Definitely NOT the tool to foster the 4C’s!
A simple task for today: Google yourself.
What are the results?
Are you happy with the web links and images associated with you? Are you surprised by them?
A part of good digital citizenship is taking ownership and control of your digital footprint.
Here is my Coaching Service Announcement (CSA) about the 4Cs.
Today at Abbot, we had the opportunity to address specific student learning objectives in three 90 minute sessions. And it wasn’t even a District PD Day!
Instead substitute teachers were hired to come in and cover each grade level’s classrooms on a schedule, allowing teams of teachers to attend digital learning workshops with me throughout the day. With so many initiatives and demands on everyone’s time, I have found it very challenging to meet with entire teams at Abbot this school year. While meeting with individuals is an important part of coaching, I think meeting with teams also is equally important. These team meetings give me a sense of curriculum priorities across a grade level as well as letting team members brainstorm, share and support each other with their growth in digital learning.
In the past, technology PD was approached by participants attending a session and being presented with a tool or service. For our Digital Learning PD sessions, each grade level was asked to submit a student learning objective that they would be addressing this spring that may need a fresh approach. This shift in designing the workshop around that specific student learning objective personalizes the PD for teachers. How many times have you gone to a workshop and found that the material presented didn’t really work with your curriculum or age level? Nothing is 100% guaranteed, but I’m pretty sure that teachers today walked away with at least one concrete idea of how technology could enhance, perhaps even transform their students’ learning in the very near future because the workshop was created with that student objective at the forefront.
Moreover, another break from tradition tech PD: these sessions today were not a showcasing of every possible example of how the technology could be used. I designed one specific example, took teachers through the process of how to recreate that example with step-by-step directions and then encouraged brainstorming and exploration. Often the brainstorming went beyond that student learning objective. And that’s the key. As a digital learning specialist, I can suggest tools and services, but without knowing what a teacher is trying to achieve with his/her students, it’s a shot in the dark. We then are beginning to border on technology just for technology’s sake.
A digital learning specialist can not do his/her job well without conversations and collaborations. I think today’s PD allowed for both, and I look forward to coaching teachers in their efforts of meeting students’ needs.
In the spirit of sharing, here are the samples that I created for today’s sessions.
Grade 3 – Student Learning Objective: To study an author – Cynthia Rylant
Grade 4 – Student Learning Objectives: to look at physical features in conjunction with geology (Science), to look at places and to look at climate i.e. weather (Social Studies), and to travel between places discussed in literature (ELA)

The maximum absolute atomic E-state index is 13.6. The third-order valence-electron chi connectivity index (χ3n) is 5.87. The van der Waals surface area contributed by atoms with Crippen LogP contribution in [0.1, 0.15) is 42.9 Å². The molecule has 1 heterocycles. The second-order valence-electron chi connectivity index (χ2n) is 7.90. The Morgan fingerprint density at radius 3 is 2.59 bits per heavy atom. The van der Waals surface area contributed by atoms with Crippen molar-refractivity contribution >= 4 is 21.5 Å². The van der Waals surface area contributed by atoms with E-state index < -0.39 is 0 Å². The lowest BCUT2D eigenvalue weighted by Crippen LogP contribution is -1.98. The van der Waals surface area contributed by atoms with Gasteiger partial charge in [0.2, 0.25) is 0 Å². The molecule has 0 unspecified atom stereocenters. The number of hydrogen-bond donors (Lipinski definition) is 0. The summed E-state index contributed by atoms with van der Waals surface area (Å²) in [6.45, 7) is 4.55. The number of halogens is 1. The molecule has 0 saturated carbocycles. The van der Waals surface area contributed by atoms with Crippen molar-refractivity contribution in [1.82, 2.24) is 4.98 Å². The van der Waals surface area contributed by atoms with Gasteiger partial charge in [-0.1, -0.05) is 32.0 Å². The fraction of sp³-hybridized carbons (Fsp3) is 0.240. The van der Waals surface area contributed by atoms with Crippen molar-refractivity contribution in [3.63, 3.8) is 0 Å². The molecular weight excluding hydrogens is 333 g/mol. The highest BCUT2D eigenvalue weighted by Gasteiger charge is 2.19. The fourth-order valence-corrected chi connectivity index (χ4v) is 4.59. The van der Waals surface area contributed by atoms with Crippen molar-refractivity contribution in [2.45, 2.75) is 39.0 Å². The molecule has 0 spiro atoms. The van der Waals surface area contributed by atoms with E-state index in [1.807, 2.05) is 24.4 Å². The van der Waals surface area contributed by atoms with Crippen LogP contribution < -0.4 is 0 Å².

This group challenged me with a set of objectives, so we spent time looking at the various layers in Google Earth to start. All of those objectives could be addressed with making a tour; however, I focused on the Tour Builder online service as a user-friendly alternative to making tours as Google Earth tour creation in the software itself is very time consuming. For our 90 minute session, this tool would be a good fit, especially with “looking at places” covered in the social studies curriculum as the example shows.
Grade 5 – Student Learning Objective: To give supportive details from text
A pinch of this and a dash of that…
Perhaps, too many holiday cookies have put me on this train of thought, but wouldn’t it be great if there were a recipe that would ensure that 2015 were the best year for our students?
However, individuality (thank goodness!) makes things a bit more complicated. Everyone has to follow his/her own recipe for success because if it’s like my grandmother’s cooking, things are never exact, written down and usually change depending on what’s available in the kitchen.
Therefore, I see my role as a digital learning specialist as that crazed restaurant manager… running around while juggling plates (a.k.a. devices) and consulting with staff (teachers) about how to meet the needs (learning objectives) of clients (students) at that moment.
Today’s Specials? Encouraging collaboration and creativity.
And of course, you can’t forget the side of passion. Who wants bland, right?
If you think I am just talking about the students, you are wrong. The most effective way to inspire the students is to inspire their teachers.
Teachers are the ones who create optimal conditions for the blending and mixing of learning. My job is to seek, design, and support techniques and methods that will produce “edible” creations.
Do all ideas bake to perfection?
Yet, from that lesson, we all learn the importance of risk taking and self-reflection.
Now, those are the two core ingredients (skills) that will last and make years to come continue to be the best for our students.